Customers may discover more about various brands that compete in the market and their features and traits by acquiring information. Rupa has access to numerous brands but will concentrate on only a handful of the most popular ones. They are called the market's "awareness set" of brands. Several of these businesses would meet her first "consideration set" for purchases, which included factors like pricing and processing speed. Just a small number will continue to be Rupa's "chosen set" of strong prospects as she does more information searches.

Evaluation of Alternatives

It is presumed that the evaluation procedure is reasonable. According to this perspective, a client attempts to address the issue and eventually meet their desire. In this scenario, Rupa will research the many laptop manufacturers she has access to find solutions to her problems. Rupa searches for goods with qualities that offer the advantages and outcomes she seeks in a new buy. As a result, the consumer views each product as a collection of qualities that, to varying degrees, can meet his or her demand by providing advantages related to issue resolution.

Buying Decision

A consumer must choose two options in order to carry out her choice to make the buy: (1) the specific brand and (2) the particular retail location from which she desires to make the purchase. In reality, these selection judgments can be made in one of three ways −

  • Simultaneously

  • Item First, Outlet Second

  • Outlet First, Item Second

Customers frequently choose between many stores and brands at the same time. Rupa may decide between many well-known brands (Lenovo, Sony, Hitachi, HP, Dell, Mac, Compac, Acer) and a few lesser-known ones, depending on the product's technical capabilities (attributes), price, and brand availability at computer stores. She is also likely to choose exclusive brand retail stores or retailers like TATA Croma, which is in her area, to make her purchases. Rupa begins the transaction or buying after choosing the brand and outlet.

Post-Purchase Behaviour

Customers' post-purchase behavior determines whether they will stay loyal to the marketer or defect (leave the business/company). Customers will stick with the same marketer if the items or services they have purchased match their expectations; otherwise, they will defect (leave the business/company). Purchase engagement and product involvement make up post-purchase behavior I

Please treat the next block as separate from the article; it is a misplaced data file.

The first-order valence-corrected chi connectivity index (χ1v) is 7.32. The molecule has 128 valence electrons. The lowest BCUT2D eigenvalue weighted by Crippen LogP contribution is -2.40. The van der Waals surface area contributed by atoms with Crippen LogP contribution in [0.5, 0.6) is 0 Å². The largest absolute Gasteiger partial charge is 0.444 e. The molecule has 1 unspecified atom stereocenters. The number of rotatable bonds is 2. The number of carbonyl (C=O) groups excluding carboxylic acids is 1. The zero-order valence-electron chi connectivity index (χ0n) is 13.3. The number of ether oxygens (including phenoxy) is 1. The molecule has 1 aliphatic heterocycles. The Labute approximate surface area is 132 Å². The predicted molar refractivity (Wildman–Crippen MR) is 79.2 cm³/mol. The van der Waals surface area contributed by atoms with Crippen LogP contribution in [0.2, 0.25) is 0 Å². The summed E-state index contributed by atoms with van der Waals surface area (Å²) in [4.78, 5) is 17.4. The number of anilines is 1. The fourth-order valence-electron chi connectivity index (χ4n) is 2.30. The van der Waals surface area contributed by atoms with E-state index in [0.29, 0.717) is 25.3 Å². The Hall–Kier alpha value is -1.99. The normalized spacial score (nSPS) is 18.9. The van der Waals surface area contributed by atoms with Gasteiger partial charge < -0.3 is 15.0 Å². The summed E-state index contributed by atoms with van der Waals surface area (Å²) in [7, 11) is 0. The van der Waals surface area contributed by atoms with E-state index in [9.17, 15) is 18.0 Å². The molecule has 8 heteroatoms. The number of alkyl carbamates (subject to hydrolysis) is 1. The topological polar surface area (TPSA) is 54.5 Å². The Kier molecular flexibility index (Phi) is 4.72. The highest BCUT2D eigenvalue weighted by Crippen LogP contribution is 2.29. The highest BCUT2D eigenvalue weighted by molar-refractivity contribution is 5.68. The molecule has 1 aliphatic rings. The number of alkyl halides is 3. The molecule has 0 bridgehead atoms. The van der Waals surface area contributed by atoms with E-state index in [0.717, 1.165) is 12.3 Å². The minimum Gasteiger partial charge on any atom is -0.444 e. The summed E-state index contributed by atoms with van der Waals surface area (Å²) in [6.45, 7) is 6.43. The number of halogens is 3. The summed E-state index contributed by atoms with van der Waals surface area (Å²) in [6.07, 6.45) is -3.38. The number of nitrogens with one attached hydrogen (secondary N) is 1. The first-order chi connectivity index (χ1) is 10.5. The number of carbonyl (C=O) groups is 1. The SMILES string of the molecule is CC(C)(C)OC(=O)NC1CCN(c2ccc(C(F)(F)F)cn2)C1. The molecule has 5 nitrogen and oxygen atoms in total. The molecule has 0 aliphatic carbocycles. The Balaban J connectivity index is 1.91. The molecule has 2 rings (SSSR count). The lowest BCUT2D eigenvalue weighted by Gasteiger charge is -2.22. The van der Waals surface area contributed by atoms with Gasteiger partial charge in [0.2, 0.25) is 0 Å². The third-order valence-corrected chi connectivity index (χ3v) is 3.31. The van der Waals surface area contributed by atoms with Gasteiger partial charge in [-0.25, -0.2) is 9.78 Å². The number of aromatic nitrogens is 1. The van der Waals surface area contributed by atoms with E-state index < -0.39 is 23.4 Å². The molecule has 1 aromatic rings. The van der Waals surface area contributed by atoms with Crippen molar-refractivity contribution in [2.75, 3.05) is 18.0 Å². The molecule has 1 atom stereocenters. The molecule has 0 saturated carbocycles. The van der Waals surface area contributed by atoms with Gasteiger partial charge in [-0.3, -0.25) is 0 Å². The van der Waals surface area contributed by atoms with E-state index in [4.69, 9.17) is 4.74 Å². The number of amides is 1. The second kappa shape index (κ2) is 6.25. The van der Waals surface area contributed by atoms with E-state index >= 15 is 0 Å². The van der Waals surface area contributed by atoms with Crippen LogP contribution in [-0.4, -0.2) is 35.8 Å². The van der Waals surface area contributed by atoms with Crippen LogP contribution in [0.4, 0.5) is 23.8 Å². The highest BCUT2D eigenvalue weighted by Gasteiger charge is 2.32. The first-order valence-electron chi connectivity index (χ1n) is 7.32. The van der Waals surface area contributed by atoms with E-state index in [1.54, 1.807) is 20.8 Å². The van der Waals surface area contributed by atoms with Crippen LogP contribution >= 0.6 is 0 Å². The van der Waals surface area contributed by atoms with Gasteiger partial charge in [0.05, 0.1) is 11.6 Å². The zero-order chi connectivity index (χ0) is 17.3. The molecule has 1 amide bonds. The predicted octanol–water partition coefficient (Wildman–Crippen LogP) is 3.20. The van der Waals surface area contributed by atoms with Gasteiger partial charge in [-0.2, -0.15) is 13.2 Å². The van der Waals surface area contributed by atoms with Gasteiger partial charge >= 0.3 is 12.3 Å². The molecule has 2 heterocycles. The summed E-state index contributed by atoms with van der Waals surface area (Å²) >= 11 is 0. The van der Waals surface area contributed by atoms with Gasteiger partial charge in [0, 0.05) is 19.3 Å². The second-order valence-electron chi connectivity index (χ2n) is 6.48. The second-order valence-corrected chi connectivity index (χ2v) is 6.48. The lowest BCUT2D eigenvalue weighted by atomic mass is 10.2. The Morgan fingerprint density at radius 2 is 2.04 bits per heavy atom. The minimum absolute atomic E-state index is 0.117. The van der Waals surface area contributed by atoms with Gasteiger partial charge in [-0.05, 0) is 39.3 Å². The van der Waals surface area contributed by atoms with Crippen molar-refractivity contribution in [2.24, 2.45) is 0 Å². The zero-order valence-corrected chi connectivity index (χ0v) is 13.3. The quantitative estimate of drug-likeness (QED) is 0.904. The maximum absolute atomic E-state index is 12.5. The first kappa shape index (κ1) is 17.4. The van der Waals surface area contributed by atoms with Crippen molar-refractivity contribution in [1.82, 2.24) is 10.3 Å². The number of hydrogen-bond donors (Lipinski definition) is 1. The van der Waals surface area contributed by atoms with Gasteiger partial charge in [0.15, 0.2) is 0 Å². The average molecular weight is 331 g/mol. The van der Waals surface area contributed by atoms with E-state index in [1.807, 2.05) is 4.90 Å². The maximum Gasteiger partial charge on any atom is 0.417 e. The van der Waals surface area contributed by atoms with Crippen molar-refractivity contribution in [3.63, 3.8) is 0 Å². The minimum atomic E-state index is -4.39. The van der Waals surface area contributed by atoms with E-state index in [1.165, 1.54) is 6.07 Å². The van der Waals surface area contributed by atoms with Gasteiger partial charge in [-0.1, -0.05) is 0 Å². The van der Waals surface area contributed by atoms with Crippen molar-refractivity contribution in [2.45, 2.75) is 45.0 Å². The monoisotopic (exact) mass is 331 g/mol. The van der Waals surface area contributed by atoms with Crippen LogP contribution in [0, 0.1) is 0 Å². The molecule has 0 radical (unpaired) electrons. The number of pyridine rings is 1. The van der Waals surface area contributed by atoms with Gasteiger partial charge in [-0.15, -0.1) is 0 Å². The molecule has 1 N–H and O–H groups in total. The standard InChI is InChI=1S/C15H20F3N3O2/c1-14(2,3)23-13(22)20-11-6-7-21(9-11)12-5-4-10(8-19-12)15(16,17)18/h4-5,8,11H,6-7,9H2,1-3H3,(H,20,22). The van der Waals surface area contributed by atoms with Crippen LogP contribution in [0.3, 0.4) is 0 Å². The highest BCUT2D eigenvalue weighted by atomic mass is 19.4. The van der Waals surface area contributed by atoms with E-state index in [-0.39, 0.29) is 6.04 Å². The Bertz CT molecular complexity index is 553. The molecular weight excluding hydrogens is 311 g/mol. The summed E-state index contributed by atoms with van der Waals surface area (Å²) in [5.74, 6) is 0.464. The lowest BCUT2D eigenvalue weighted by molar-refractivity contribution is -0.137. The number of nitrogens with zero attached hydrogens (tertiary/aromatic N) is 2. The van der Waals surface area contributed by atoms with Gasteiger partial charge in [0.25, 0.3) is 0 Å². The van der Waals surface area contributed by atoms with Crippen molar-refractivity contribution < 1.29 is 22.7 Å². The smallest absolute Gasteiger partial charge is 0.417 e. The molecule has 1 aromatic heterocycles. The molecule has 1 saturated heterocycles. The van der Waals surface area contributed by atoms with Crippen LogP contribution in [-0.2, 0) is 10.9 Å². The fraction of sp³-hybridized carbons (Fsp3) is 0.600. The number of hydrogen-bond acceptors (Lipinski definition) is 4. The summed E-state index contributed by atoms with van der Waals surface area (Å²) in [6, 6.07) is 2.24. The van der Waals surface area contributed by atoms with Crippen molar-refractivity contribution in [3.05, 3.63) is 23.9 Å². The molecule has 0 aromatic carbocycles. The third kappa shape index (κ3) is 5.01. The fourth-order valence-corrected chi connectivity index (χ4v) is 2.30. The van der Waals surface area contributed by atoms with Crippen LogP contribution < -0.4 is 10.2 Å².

• Purchase Involvement − There are many levels of purchase engagement. Rupa acquired the laptop after trying to learn more about the product's characteristics. This is an example of a high purchase involvement process. The purchase of "diet cola," a standard product and not very significant, would be a common buy involvement choice since the degree of worry and interest in the product is relatively low.

  • Product Involvement − Product engagement is a different sort of participation that affects how much information is handled. The client's emphasis on a particular product is referred to as product involvement instead of the purchasing context (purchase involvement). When renting a car for critical foreign visitors traveling on business, one may have a low product involvement. However, there is a high buy involvement since the management wants to ensure they wow the visitors by renting a Mercedes Benz rather than the more typical Indigo or Innova. A high level of product participation al so improves how often the buyer searches for, evaluates, and reviews information after purchasing.

Importance of Consumer Goal Perception

Customer perception is essential for businesses or brands as it tells them what potential customers think of them. This is important because the brand or product will only improve sales if customers have a positive perception. Businesses must always know how customers feel about them to tailor their placement or offers to ensure their brand and identity are in sync.

In addition, it is essential because customer perception often lingers in the consumer's mind for a long time and sometimes can be permanent. Initial customer perception should be positive as this will lead to future brand reach. A negative brand image affects overall customer perception affecting profitability. Customer perception can be improved by following the customer perception cycle, as shown below as a new checklist of what customers perceive and expect from the product/service provided by the organization.


The consumer journey to higher-level goals includes various customer journeys to lower-level goals. The consumer participates in behavioral and cognitive processes iteratively to adjust or maintain their living situation against the goal. Experience drives goal-directed behavior. Accordingly, negative experiences can contribute to the achievement of goals.

Updated on: 29-Mar-2023